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polymorphic lists, existential types and asorted other hattery
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 Date: 2007-11-13 (18:19) From: Dmitri Boulytchev Subject: Re: [Caml-list] polymorphic lists, existential types and asorted other hattery
```    Try using classes for this purpose:

let show l = List.map (fun x -> x#show) l

class integer x =
object
method show = string_of_int x
end

class floating x =
object
method show = string_of_float x
end

class boolean x =
object
method show = string_of_bool x
end

let _ =
List.iter
(Printf.printf "%s\n")
(show
[
new integer 10;
new floating 3.14;
new boolean true;
]
)

Best regards,
Dmitri Boulytchev,
St.Petersburg State University.

> Hi,
>
> Is there a way to create lists in which the elements may be of
> differing types but which all have some set of operations defined
> (eg. tostr) in common?  One can then imagine mapping over such lists
> with "generic" versions of those common operations.  Here's a concrete
> example of what I mean:
>
>   module Int = struct
>     type t = int
>     let show x = string_of_int x
>   end
>   module Float = struct
>     type t = float
>     let show x = string_of_float x
>   end
>   module Bool = struct
>     type t = bool
>     let show x = string_of_bool x
>   end
>
>   let xs = [`Int 1; `Float 2.0; `Bool false]
>   let showany x = match x with
>     | `Int x -> Int.show x
>     | `Float x -> Float.show x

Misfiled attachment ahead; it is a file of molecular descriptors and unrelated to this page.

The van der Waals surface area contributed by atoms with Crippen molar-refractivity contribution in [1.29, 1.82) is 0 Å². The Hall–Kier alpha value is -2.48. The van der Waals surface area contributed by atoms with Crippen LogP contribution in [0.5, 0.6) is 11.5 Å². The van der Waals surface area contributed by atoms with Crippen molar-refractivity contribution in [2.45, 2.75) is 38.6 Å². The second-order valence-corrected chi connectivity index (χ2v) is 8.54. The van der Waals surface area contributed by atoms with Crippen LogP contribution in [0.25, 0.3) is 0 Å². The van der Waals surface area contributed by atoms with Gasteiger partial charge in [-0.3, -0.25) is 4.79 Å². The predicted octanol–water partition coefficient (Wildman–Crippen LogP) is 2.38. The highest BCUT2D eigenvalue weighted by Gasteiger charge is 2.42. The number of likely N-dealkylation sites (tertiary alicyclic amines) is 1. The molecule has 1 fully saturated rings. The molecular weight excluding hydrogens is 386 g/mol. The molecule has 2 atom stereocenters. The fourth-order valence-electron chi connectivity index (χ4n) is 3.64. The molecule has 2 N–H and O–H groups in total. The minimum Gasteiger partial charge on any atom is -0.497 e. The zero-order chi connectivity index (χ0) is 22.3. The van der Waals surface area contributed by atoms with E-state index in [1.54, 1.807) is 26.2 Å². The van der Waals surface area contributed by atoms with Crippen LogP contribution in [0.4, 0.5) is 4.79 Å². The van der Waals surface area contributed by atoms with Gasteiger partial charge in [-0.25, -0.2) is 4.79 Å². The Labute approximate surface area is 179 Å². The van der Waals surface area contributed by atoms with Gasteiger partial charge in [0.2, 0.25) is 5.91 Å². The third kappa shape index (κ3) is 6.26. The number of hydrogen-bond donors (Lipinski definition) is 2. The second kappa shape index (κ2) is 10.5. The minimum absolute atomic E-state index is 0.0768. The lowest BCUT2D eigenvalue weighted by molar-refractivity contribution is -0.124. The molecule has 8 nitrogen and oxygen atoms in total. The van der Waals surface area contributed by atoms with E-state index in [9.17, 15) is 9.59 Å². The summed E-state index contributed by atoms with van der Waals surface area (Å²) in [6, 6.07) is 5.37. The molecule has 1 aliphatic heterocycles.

>     | `Bool x -> Bool.show x
>   ;;
>   List.map showany xs;;
>
> Essentially we have ints, floats and bools.  All these types can be
> shown.  It would be nice to be able to create a list of them [1; 2.0;
> false] that you can then map a generalized show over.  In the above
> example, I used polymorphic variants in order to get them into the
> same list and then had to define my own generalized show function,
> "showany".  This is fine as there is only one shared operation but if
> there is a large set of these common operations, it becomes
> impractical to define a generalized version for each of them.
>
> I've come across a way to do this in haskell using what they call
> "existential types".
>
>
> I don't really understand existential types however and don't know if
> OCaml has them nor how to use them.
>
> So.  How can one do this in OCaml?  Is there perhaps a camlp4
> extension that can do this?  Is there a possible functor trick that
> can take N modules as arguments and spit out a new module with a
> generalized type that can take on any of the types in the arguments
> and also make generalized versions of operations common to the N
> modules?  Are there existential types or equivalents in OCaml?  If so
> how does one go about using them?
>
> Thanks in advance to anyone who forays into this bundle of questions.
>
> Peng

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